Influence of naloxone on the postoperative analgesic and respiratory effects of buprenorphine.
Author(s): Lehmann KA, Reichling U, Wirtz R
Affiliation(s): Institut fur Anaesthesiologie, Universitat zu Koln, FRG.
Publication date & source: 1988, Eur J Clin Pharmacol., 34(4):343-52.
Publication type: Clinical Trial; Randomized Controlled Trial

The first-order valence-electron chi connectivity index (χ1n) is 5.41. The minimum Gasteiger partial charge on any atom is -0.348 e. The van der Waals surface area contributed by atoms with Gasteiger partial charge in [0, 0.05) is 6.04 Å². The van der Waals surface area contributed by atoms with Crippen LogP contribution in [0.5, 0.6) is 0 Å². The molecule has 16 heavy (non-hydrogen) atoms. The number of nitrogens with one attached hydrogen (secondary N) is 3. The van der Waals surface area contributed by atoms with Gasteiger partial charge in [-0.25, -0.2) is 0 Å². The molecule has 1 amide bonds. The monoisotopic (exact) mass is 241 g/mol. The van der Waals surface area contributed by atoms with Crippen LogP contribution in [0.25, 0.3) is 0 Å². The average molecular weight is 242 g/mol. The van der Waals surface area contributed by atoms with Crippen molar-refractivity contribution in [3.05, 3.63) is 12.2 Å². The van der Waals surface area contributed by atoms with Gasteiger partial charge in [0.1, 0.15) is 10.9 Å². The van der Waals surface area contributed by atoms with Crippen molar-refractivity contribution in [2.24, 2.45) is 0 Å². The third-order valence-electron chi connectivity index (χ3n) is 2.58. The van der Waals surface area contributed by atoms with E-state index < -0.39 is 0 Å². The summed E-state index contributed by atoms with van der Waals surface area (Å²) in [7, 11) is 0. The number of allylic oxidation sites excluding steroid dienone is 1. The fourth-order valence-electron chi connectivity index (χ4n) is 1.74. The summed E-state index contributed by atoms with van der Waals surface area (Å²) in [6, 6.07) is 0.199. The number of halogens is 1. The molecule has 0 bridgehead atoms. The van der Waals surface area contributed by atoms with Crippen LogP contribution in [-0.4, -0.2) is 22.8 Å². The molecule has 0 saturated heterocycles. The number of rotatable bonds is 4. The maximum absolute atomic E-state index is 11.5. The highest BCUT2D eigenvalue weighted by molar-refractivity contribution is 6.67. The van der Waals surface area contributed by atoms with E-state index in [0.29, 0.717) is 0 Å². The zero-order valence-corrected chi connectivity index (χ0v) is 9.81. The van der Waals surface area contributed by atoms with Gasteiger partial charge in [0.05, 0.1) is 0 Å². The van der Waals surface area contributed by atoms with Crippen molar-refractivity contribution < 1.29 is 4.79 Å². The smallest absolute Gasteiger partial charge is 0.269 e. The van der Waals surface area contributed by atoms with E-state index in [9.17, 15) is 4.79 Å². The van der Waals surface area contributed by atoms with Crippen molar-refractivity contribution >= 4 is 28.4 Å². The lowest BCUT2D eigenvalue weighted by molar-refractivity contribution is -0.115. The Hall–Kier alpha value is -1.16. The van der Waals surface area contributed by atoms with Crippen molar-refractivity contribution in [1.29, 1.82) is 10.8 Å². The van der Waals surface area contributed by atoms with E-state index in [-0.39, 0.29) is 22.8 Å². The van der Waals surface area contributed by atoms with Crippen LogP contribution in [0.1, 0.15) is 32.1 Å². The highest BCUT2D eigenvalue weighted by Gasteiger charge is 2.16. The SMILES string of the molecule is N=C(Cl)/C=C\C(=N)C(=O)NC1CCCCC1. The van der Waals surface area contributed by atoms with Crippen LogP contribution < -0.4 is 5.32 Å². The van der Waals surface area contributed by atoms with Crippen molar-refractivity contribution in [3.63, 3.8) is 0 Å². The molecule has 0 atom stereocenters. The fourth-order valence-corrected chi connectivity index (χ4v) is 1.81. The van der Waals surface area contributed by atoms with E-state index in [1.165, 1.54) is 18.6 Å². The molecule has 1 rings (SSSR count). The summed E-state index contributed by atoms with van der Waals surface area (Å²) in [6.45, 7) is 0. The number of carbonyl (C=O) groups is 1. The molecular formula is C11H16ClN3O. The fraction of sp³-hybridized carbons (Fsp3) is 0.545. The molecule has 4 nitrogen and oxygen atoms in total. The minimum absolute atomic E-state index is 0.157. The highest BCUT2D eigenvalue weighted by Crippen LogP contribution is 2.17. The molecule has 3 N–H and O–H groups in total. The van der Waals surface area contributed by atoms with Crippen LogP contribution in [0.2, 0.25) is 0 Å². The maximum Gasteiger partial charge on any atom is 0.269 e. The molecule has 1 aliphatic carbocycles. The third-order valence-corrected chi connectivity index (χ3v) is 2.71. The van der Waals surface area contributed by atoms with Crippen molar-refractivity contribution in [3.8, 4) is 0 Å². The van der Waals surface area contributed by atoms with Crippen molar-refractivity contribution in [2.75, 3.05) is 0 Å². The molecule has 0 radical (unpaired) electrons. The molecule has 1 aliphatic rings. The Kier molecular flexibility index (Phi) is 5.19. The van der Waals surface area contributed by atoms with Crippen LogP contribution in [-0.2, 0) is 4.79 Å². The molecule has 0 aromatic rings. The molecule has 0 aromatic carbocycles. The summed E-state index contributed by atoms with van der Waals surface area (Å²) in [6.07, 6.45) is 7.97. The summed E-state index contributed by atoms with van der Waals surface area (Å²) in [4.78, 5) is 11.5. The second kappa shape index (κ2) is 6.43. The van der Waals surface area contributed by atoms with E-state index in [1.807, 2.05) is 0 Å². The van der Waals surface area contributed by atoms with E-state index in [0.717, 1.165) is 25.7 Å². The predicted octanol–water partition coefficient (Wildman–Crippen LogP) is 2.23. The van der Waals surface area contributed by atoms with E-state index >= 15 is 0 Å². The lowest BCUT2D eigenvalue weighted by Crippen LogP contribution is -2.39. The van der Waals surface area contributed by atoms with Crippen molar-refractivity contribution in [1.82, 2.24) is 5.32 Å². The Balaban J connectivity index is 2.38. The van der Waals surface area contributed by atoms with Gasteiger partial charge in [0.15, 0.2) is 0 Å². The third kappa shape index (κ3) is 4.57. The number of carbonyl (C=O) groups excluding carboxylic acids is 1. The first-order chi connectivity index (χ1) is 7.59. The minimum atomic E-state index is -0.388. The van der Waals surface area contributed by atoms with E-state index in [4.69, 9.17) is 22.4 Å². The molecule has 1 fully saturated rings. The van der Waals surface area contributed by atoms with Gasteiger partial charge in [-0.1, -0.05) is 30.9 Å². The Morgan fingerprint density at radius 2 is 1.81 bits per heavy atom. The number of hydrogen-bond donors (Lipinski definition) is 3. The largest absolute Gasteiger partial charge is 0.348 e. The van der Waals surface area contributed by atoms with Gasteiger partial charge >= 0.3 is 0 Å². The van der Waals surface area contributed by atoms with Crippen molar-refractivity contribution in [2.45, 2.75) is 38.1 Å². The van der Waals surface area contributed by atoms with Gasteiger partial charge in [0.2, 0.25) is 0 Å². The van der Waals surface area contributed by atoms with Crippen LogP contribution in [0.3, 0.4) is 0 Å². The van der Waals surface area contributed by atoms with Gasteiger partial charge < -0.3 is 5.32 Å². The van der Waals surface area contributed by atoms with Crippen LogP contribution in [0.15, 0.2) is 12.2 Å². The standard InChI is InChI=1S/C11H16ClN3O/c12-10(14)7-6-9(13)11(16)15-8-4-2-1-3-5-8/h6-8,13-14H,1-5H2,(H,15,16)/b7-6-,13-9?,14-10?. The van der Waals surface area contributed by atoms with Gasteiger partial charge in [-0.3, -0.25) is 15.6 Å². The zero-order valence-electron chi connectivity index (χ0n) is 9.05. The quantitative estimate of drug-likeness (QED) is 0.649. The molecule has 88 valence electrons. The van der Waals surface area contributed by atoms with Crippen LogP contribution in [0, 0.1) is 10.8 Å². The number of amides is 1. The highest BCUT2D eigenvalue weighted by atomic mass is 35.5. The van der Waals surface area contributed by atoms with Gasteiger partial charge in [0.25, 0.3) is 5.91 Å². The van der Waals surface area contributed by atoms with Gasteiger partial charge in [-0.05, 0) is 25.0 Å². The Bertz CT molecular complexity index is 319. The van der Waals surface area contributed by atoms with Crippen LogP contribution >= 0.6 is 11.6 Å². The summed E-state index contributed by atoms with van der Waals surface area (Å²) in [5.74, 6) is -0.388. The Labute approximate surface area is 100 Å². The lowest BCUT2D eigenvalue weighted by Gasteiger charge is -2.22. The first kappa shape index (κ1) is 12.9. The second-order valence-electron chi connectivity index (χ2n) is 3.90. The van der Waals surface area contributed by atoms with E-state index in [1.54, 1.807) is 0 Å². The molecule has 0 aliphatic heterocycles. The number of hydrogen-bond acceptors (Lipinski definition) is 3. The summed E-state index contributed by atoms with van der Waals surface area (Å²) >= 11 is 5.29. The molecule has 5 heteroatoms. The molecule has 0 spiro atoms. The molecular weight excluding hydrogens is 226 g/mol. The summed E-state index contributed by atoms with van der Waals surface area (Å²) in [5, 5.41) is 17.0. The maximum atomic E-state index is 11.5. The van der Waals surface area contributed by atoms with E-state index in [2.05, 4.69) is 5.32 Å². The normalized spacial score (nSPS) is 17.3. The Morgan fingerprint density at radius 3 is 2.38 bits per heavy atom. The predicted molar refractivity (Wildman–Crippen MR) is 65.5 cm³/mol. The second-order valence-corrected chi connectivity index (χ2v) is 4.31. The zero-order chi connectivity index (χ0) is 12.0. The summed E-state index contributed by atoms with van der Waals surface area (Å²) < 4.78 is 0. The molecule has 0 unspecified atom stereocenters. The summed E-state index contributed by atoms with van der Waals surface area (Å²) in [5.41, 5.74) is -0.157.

Eighty patients recovering from major operations were investigated to evaluate the influence of naloxone on the analgesic and respiratory depressant properties of buprenorphine. They were randomly assigned to two groups to self-administer either buprenorphine (Group B) or a mixture of buprenorphine and naloxone (fraction 60%; Group BN) in the early postoperative period by means of the On-Demand Analgesia Computer (ODAC). The duration of patient-controlled analgesia (PCA) was 21.0 h (B) or 23.5 h (BN), during which 12.2 (B) and 18.2 (BN) demands per patient were recorded, representing significantly different consumption of buprenorphine 0.80 (B) and 1.07 (BN) microgram.kg-1.h-1. Retrospective pain scores were significantly better in Group B, and respiratory rate was significantly higher in Group BN. The analgesia was judged superior by 81% (B) and 88% (BN) of the patients compared to conventional postoperative pain treatment. The minimum effective buprenorphine concentration (MEC) varied greatly in both groups with no significant differences between them (median 0.4 ng.ml-1, range 0.1-8.6 ng.ml-1); intra-individual variability was lower (67.9% B, and 58.2% BN) than inter-individual variability (107.3% B and 84.0% BN). Accumulation in plasma and acute tolerance did not occur. Thus, admixture of 60% naloxone decreased both the analgesic and respiratory depressant effects of buprenorphine which were generally independent of plasma concentrations. The analgesia achieved with the buprenorphine/naloxone mixture under patient-controlled conditions was comparable to that of other narcotic analgesics. Accordingly, this drug combination may be expected to give clinically adequate analgesia without notable impairement of spontaneous respiration, whilst withdrawal symptoms would probably arise in drug addicts abusing other opiates.